Open this publication in new window or tab >>A new scripting library for modeling flow and transport in fractured rock with channel networks
2018 (English)In: Computers & Geosciences, ISSN 0098-3004, E-ISSN 1873-7803, Vol. 111, p. 181-189Article in journal (Refereed) Published
Abstract [en]

Deep crystalline bedrock formations are targeted to host spent nuclear fuel owing to their overall low permeability. They are however highly heterogeneous and only a few preferential paths pertaining to a small set of dominant rock fractures usually carry most of the flow or mass fluxes, a behavior known as channeling that needs to be accounted for in the performance assessment of repositories. Channel network models have been developed and used to investigate the effect of channeling. They are usually simpler than discrete fracture networks based on rock fracture mappings and rely on idealized full or sparsely populated lattices of channels. This study reexamines the minimal requirements to describe a channel network in terms of groundwater flow and solute transport, leading to an extended description suitable for unstructured arbitrary networks of channels. An implementation of this formalism in a Python scripting library is presented and released along with this article. A new algebraic multigrid preconditioner delivers a significant speedup in the flow solution step compared to previous channel network codes. 3D visualization is readily available for verification and interpretation of the results by exporting the results to an open and free dedicated software. The new code is applied to three example cases to verify its results on full uncorrelated lattices of channels, sparsely populated percolation lattices and to exemplify the use of unstructured networks to accommodate knowledge on local rock fractures.

Keywords
channel network, groundwater flow, solute transport, graph theory
National Category
Oceanography, Hydrology and Water Resources
Research subject
Hydrology
Identifiers
urn:nbn:se:uu:diva-321572 (URN)10.1016/j.cageo.2017.11.013 (DOI)000423005900018 ()
Funder
Swedish Radiation Safety Authority, SSM2016-763
Available from: 2017-05-08 Created: 2017-05-08 Last updated: 2018-03-06Bibliographically approved
Dessirier, B., Tsang, C.-F. & Niemi, A. (2018). A new scripting library for modeling flow and transport in fractured rock with channel networks. Computers & Geosciences, 111, 181-189
Open this publication in new window or tab >>A new scripting library for modeling flow and transport in fractured rock with channel networks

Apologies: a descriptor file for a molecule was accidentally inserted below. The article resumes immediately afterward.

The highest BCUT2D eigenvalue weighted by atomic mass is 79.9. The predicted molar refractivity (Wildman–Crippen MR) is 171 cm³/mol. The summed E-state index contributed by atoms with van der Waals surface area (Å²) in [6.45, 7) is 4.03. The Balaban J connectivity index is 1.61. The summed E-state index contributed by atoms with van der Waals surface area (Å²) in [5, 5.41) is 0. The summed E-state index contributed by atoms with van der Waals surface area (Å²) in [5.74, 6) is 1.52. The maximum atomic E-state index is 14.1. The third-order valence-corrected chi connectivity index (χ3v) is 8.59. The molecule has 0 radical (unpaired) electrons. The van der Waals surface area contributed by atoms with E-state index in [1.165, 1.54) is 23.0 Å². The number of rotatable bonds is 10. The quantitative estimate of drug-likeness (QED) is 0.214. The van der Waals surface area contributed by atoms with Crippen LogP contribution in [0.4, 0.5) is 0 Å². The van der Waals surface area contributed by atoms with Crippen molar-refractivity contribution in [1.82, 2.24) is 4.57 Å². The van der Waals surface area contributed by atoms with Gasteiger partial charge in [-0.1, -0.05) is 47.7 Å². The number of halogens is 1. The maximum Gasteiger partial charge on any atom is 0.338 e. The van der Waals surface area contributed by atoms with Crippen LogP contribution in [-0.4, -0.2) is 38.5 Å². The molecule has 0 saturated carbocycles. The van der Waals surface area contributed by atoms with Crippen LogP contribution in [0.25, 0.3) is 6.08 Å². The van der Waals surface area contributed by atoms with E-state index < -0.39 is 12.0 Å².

2018 (English)In: Computers & Geosciences, ISSN 0098-3004, E-ISSN 1873-7803, Vol. 111, p. 181-189Article in journal (Refereed) Published
Abstract [en]

Deep crystalline bedrock formations are targeted to host spent nuclear fuel owing to their overall low permeability. They are however highly heterogeneous and only a few preferential paths pertaining to a small set of dominant rock fractures usually carry most of the flow or mass fluxes, a behavior known as channeling that needs to be accounted for in the performance assessment of repositories. Channel network models have been developed and used to investigate the effect of channeling. They are usually simpler than discrete fracture networks based on rock fracture mappings and rely on idealized full or sparsely populated lattices of channels. This study reexamines the fundamental parameter structure required to describe a channel network in terms of groundwater flow and solute transport, leading to an extended description suitable for unstructured arbitrary networks of channels. An implementation of this formalism in a Python scripting library is presented and released along with this article. A new algebraic multigrid preconditioner delivers a significant speedup in the flow solution step compared to previous channel network codes. 3D visualization is readily available for verification and interpretation of the results by exporting the results to an open and free dedicated software. The new code is applied to three example cases to verify its results on full uncorrelated lattices of channels, sparsely populated percolation lattices and to exemplify the use of unstructured networks to accommodate knowledge on local rock fractures.